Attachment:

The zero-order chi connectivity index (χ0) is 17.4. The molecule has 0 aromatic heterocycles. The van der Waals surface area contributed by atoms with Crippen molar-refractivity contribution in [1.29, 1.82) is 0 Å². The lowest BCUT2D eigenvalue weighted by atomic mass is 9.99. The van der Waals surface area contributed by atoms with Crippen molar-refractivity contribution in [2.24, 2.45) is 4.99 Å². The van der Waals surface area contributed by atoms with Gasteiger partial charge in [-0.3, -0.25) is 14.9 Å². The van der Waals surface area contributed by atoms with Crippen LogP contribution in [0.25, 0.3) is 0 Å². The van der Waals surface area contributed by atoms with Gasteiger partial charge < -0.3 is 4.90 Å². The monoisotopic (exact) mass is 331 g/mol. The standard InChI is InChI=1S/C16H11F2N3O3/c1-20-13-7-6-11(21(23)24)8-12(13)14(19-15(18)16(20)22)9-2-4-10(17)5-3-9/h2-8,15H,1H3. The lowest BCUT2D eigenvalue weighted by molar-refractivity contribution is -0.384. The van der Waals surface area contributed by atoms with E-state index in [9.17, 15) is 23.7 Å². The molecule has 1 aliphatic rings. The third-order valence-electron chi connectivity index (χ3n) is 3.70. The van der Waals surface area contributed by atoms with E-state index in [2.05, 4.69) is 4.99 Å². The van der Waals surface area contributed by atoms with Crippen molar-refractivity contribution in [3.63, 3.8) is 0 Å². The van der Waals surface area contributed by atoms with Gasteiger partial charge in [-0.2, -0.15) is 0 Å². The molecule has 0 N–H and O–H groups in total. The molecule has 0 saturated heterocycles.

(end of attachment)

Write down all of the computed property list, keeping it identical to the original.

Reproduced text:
The zero-order chi connectivity index (χ0) is 17.4. The molecule has 0 aromatic heterocycles. The van der Waals surface area contributed by atoms with Crippen molar-refractivity contribution in [1.29, 1.82) is 0 Å². The lowest BCUT2D eigenvalue weighted by atomic mass is 9.99. The van der Waals surface area contributed by atoms with Crippen molar-refractivity contribution in [2.24, 2.45) is 4.99 Å². The van der Waals surface area contributed by atoms with Gasteiger partial charge in [-0.3, -0.25) is 14.9 Å². The van der Waals surface area contributed by atoms with Crippen LogP contribution in [0.25, 0.3) is 0 Å². The van der Waals surface area contributed by atoms with Gasteiger partial charge < -0.3 is 4.90 Å². The monoisotopic (exact) mass is 331 g/mol. The standard InChI is InChI=1S/C16H11F2N3O3/c1-20-13-7-6-11(21(23)24)8-12(13)14(19-15(18)16(20)22)9-2-4-10(17)5-3-9/h2-8,15H,1H3. The lowest BCUT2D eigenvalue weighted by molar-refractivity contribution is -0.384. The van der Waals surface area contributed by atoms with E-state index in [9.17, 15) is 23.7 Å². The molecule has 1 aliphatic rings. The third-order valence-electron chi connectivity index (χ3n) is 3.70. The van der Waals surface area contributed by atoms with E-state index in [2.05, 4.69) is 4.99 Å². The van der Waals surface area contributed by atoms with Crippen molar-refractivity contribution in [3.63, 3.8) is 0 Å². The van der Waals surface area contributed by atoms with Gasteiger partial charge in [-0.2, -0.15) is 0 Å². The molecule has 0 N–H and O–H groups in total. The molecule has 0 saturated heterocycles.